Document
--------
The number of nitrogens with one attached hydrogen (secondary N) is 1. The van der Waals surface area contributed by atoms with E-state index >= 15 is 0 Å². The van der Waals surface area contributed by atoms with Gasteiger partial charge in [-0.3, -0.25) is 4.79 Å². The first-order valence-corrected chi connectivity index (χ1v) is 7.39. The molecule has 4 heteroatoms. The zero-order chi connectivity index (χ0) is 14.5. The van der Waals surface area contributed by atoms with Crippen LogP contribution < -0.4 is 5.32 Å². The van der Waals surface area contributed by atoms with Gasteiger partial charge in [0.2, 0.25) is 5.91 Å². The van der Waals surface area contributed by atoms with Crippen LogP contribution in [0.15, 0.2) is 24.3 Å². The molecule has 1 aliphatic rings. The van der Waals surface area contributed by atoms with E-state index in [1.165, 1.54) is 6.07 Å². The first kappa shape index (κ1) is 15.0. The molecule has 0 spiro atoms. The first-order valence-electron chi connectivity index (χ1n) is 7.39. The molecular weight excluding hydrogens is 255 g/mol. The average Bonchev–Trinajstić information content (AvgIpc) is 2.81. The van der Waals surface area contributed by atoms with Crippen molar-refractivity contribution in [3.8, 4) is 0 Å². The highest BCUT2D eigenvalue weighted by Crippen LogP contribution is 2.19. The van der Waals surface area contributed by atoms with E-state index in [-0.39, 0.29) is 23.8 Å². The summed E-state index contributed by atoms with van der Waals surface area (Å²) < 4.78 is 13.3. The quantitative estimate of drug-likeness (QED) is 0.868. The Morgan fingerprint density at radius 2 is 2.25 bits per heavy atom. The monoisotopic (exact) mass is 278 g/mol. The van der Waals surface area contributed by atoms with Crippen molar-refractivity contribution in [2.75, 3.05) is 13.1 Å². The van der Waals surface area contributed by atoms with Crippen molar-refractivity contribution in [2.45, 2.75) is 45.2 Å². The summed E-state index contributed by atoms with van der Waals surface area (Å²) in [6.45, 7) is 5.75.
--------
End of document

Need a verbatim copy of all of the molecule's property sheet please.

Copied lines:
The number of nitrogens with one attached hydrogen (secondary N) is 1. The van der Waals surface area contributed by atoms with E-state index >= 15 is 0 Å². The van der Waals surface area contributed by atoms with Gasteiger partial charge in [-0.3, -0.25) is 4.79 Å². The first-order valence-corrected chi connectivity index (χ1v) is 7.39. The molecule has 4 heteroatoms. The zero-order chi connectivity index (χ0) is 14.5. The van der Waals surface area contributed by atoms with Crippen LogP contribution < -0.4 is 5.32 Å². The van der Waals surface area contributed by atoms with Gasteiger partial charge in [0.2, 0.25) is 5.91 Å². The van der Waals surface area contributed by atoms with Crippen LogP contribution in [0.15, 0.2) is 24.3 Å². The molecule has 1 aliphatic rings. The van der Waals surface area contributed by atoms with E-state index in [1.165, 1.54) is 6.07 Å². The first kappa shape index (κ1) is 15.0. The molecule has 0 spiro atoms. The first-order valence-electron chi connectivity index (χ1n) is 7.39. The molecular weight excluding hydrogens is 255 g/mol. The average Bonchev–Trinajstić information content (AvgIpc) is 2.81. The van der Waals surface area contributed by atoms with Crippen molar-refractivity contribution in [3.8, 4) is 0 Å². The highest BCUT2D eigenvalue weighted by Crippen LogP contribution is 2.19. The van der Waals surface area contributed by atoms with E-state index in [-0.39, 0.29) is 23.8 Å². The summed E-state index contributed by atoms with van der Waals surface area (Å²) < 4.78 is 13.3. The quantitative estimate of drug-likeness (QED) is 0.868. The Morgan fingerprint density at radius 2 is 2.25 bits per heavy atom. The monoisotopic (exact) mass is 278 g/mol. The van der Waals surface area contributed by atoms with Crippen molar-refractivity contribution in [2.75, 3.05) is 13.1 Å². The van der Waals surface area contributed by atoms with Crippen molar-refractivity contribution in [2.45, 2.75) is 45.2 Å². The summed E-state index contributed by atoms with van der Waals surface area (Å²) in [6.45, 7) is 5.75.